Tourism Official Notes “Bolt Effect” On Visitors’ Upswing
San Francisco, CA -- (SBWIRE) -- 10/10/2012 -- Since the London Olympics, Jamaica has seen a sharp increase in visitors from the U.K..
Jamaican tourism minister Dr. Wykeham McNeill told the Jamaica Product Exchange (JAPEX), the island's annual travel trade exhibition that he knows why: Jamaica’s charismatic superstar sprinter, Usain Bolt, who won three gold medals in London, matching his performance at Beijing in 2008 by winning all the events he entered -- the 100 meters, 200 meters and 4-by-100 relay.
Travel from Britain to Jamaica was off in the first half of this year, Dr. McNeill acknowledged, but it has revived and grown since the Olympics. The U.K.’s Virgin Holidays reports advance bookings for next summer have risen by 8%, he noted. To capitalize on the renown of Bolt and other Jamaican stars like sprinters Yohan Blake and Asafa Powell, the tourism minister has created a new Sports Tourism Committee in a bid to lure U.K.-based sports clubs, schools and regional teams to Jamaica for coaching and sports-related tours.
Elizabeth Fox, the Jamaica Tourist Board’s regional director for the U.K. & Ireland, agrees Bolt’s electrifying Olympic victories account for the growing numbers of British visitors. She stated that bookings “have suddenly picked up. Bolt's success in the Olympics has completely reversed the trend." She notes that another Jamaican tour operator told her that its summer 2013 business has reversed from being off 18% before the Olympics to notching a 45% gain afterwards.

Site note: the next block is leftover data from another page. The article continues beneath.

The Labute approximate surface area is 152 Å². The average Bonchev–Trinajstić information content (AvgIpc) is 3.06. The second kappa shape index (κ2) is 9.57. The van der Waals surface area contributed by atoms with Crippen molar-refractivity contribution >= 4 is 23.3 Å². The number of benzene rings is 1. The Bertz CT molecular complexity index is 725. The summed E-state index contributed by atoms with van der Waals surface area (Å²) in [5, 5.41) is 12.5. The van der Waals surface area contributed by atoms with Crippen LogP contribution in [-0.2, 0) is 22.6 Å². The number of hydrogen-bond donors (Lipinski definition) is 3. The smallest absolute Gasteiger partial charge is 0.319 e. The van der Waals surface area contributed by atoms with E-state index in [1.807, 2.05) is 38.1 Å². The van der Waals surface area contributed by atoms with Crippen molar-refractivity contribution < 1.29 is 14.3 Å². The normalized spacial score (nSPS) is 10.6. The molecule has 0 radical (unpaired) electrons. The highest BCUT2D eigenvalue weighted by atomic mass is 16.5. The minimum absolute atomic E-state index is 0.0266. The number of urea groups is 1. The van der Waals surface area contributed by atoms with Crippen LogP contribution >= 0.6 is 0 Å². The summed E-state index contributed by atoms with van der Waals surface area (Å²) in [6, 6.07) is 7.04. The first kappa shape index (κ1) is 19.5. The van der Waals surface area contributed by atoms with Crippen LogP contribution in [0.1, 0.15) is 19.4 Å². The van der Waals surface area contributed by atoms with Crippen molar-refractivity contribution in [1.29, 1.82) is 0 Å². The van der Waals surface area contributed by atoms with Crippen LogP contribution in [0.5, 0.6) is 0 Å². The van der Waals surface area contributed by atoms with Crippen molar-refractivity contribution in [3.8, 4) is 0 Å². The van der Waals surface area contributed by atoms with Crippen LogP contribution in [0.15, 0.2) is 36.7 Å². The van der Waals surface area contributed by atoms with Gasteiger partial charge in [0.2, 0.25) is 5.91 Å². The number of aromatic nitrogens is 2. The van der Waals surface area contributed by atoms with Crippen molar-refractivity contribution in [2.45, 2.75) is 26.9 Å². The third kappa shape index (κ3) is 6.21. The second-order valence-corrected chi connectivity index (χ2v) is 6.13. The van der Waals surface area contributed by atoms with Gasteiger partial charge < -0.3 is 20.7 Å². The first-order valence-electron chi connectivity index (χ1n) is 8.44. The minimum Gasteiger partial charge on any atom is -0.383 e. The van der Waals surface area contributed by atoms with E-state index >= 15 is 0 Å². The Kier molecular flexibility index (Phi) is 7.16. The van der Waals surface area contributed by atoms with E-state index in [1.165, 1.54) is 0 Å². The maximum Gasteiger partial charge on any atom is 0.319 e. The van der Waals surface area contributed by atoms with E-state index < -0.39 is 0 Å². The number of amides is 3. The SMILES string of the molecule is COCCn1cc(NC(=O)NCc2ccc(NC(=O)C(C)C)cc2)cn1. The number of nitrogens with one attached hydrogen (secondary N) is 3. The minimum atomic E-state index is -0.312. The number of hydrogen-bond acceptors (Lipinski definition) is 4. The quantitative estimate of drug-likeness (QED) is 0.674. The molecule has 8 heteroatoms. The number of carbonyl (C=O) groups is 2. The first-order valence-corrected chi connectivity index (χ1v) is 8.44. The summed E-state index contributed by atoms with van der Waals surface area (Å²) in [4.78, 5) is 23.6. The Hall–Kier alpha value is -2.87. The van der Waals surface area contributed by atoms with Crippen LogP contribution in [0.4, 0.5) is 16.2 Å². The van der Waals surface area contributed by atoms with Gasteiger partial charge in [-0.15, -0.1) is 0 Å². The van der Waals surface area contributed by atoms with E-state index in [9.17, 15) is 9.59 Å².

Responding to the growing demand, Virgin Atlantic will make its new third weekly flight from Gatwick to Montego Bay. The company starts next month with its year-round service. This, rather than limited to just the peak winter period as had originally been planned. Europe’s TUI Group also plans to add a second bimonthly charter flight next month.
Jamaican tourism industry attendees at the Ochos Rio event worried that the “Bolt effect” would be only temporary, or be undone by the high Air Passenger Duties the U.K. puts on Caribbean flights. To offset the APD, some large Jamaican hotels have lowered prices, and some tour operators in the U.K. are offering limited-term promotions to boost demand. Others in Jamaica’s tourism industry are targeting other markets in Europe (especially France and the Czech Republic) and in North and South America.
Canada has already climbed ahead of the U.K. as the second-largest source of tourists, but U.K. travelers are especially prized, since they tend to make longer visits and spend more freely. Unlike Canadian “snowbirds,” British visitors are also more likely to arrive during off-peak summer months.
Dr. McNeill told the Jamaican tourism gathering he still hopes to build support in the U.K. Parliament for lowering APD levies on flights to Jamaica. U.K. Chancellor George Osborne has rejected numerous requests to adopt lower rates for the Caribbean.
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